Japanese Journal of Veterinary Research;Volume 67 Number 2


Clinical features and surgical treatment of inflammatory colorectal polyps in miniature dachshunds: 40 cases (2002-2015)

Horikirizono, Hiro;Ishigaki, Kumiko;Amaha, Takao;Iizuka, Keigo;Nagumo, Takahiro;Tamura, Kei;Seki, Mamiko;Edamura, Kazuya;Watari, Toshihiro;Asano, Kazushi

Permalink : http://hdl.handle.net/2115/74798
JaLCDOI : 10.14943/jjvr.67.2.173
KEYWORDS : dog;inflammatory colorectal polyps;miniature dachshund;mucosa-submucosal pull-through technique;postoperative adjuvant therapy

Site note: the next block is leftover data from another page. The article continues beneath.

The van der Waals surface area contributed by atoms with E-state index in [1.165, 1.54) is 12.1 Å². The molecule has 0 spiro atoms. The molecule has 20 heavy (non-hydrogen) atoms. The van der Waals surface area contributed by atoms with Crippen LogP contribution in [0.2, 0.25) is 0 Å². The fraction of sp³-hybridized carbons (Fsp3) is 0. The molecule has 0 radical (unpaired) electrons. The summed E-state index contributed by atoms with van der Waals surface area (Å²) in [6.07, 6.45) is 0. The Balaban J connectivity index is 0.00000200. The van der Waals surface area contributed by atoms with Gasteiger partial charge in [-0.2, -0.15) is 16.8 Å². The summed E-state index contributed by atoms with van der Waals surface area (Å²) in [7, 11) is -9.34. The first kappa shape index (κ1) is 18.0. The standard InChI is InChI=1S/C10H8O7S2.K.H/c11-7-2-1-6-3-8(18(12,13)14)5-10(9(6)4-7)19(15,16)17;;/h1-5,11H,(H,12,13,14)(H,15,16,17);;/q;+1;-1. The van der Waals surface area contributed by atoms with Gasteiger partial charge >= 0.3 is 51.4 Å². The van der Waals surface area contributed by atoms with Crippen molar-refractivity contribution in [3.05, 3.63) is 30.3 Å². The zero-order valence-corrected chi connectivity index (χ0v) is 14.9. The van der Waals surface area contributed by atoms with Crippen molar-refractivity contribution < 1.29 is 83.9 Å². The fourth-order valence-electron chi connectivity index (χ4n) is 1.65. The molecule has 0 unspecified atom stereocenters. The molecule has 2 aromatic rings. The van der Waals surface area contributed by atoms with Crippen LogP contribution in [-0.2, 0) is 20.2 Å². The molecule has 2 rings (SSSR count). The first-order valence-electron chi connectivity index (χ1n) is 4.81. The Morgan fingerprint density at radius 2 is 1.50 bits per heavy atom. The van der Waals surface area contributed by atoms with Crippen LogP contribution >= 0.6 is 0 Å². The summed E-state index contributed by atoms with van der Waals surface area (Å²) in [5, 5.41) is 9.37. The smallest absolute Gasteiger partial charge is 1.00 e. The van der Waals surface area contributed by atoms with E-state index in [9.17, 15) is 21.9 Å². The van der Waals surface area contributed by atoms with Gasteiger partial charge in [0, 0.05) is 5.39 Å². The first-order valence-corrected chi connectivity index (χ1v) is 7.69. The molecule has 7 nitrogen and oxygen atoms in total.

The medical records of 40 client-owned miniature dachshunds were reviewed to analyze the clinical features of miniature dachshunds with inflammatory colorectal polyps (ICRPs) and to evaluate the therapeutic effects of surgical treatment involving the mucosa-submucosal pull-through technique. All the dogs underwent a physical examination, digital rectal examination, complete blood count, serum chemistry, colonoscopy, endoscopic ultrasound, radiography, abdominal ultrasonography, surgical treatment (with the mucosa-submucosal pull-through technique), and postoperative care, including non-steroidal anti-inflammatory drugs (NSAIDs). Typical clinical signs included hematochezia (100%), tenesmus (75%), and large intestinal diarrhea (70%). Colonoscopies revealed that the lesions were located only in the rectum in 18 cases (45%), involved the descending colon in 21 cases (52.5%), and involved the transverse colon in 1 case (2.5%). Endoscopic ultrasounds showed that the lesions were located within the mucosal layer in all dogs. The mucosa-submucosal pull-through technique was feasible in all cases without intraoperative complications. Short-term complications were observed; however, they rapidly resolved. No long-term complications were noted. Most dogs were prescribed NSAIDs and mesalazine for long-term postoperative medical management. The mortality rate was 0%; the recurrence rate was 12.5%. Our study described the clinical features of ICRPs in miniature dachshunds and revealed that the lesions were located in the mucosa-submucosal layer even in cases of adenocarcinoma. Our findings suggest the mucosa-submucosal pull-through technique improves the prognosis of miniature dachshunds with ICRPs.